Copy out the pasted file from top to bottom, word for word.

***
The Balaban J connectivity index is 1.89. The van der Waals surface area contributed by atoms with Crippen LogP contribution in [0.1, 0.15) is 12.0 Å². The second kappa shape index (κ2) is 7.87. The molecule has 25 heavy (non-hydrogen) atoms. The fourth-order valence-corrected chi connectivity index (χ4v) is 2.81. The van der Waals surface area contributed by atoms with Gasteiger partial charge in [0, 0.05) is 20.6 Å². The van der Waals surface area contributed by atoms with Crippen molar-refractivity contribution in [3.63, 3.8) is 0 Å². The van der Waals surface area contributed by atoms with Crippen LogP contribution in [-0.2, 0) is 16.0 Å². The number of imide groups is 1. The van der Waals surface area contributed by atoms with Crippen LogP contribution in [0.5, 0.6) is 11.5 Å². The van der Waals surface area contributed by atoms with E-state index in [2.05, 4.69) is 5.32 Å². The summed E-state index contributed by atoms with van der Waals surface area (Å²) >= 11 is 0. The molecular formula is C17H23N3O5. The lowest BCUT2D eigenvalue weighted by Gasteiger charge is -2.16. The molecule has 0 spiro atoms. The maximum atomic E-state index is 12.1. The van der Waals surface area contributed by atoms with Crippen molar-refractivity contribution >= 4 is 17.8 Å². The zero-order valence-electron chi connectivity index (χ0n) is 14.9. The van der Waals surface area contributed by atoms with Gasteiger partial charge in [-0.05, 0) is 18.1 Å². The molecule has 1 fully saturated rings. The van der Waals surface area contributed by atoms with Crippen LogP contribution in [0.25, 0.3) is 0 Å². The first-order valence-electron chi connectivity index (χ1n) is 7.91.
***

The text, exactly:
The Balaban J connectivity index is 1.89. The van der Waals surface area contributed by atoms with Crippen LogP contribution in [0.1, 0.15) is 12.0 Å². The second kappa shape index (κ2) is 7.87. The molecule has 25 heavy (non-hydrogen) atoms. The fourth-order valence-corrected chi connectivity index (χ4v) is 2.81. The van der Waals surface area contributed by atoms with Gasteiger partial charge in [0, 0.05) is 20.6 Å². The van der Waals surface area contributed by atoms with Crippen molar-refractivity contribution in [3.63, 3.8) is 0 Å². The van der Waals surface area contributed by atoms with Crippen LogP contribution in [-0.2, 0) is 16.0 Å². The number of imide groups is 1. The van der Waals surface area contributed by atoms with Crippen LogP contribution in [0.5, 0.6) is 11.5 Å². The van der Waals surface area contributed by atoms with E-state index in [2.05, 4.69) is 5.32 Å². The summed E-state index contributed by atoms with van der Waals surface area (Å²) >= 11 is 0. The molecular formula is C17H23N3O5. The lowest BCUT2D eigenvalue weighted by Gasteiger charge is -2.16. The molecule has 0 spiro atoms. The maximum atomic E-state index is 12.1. The van der Waals surface area contributed by atoms with Crippen molar-refractivity contribution >= 4 is 17.8 Å². The zero-order valence-electron chi connectivity index (χ0n) is 14.9. The van der Waals surface area contributed by atoms with Gasteiger partial charge in [-0.05, 0) is 18.1 Å². The molecule has 1 fully saturated rings. The van der Waals surface area contributed by atoms with Crippen LogP contribution in [0.25, 0.3) is 0 Å². The first-order valence-electron chi connectivity index (χ1n) is 7.91.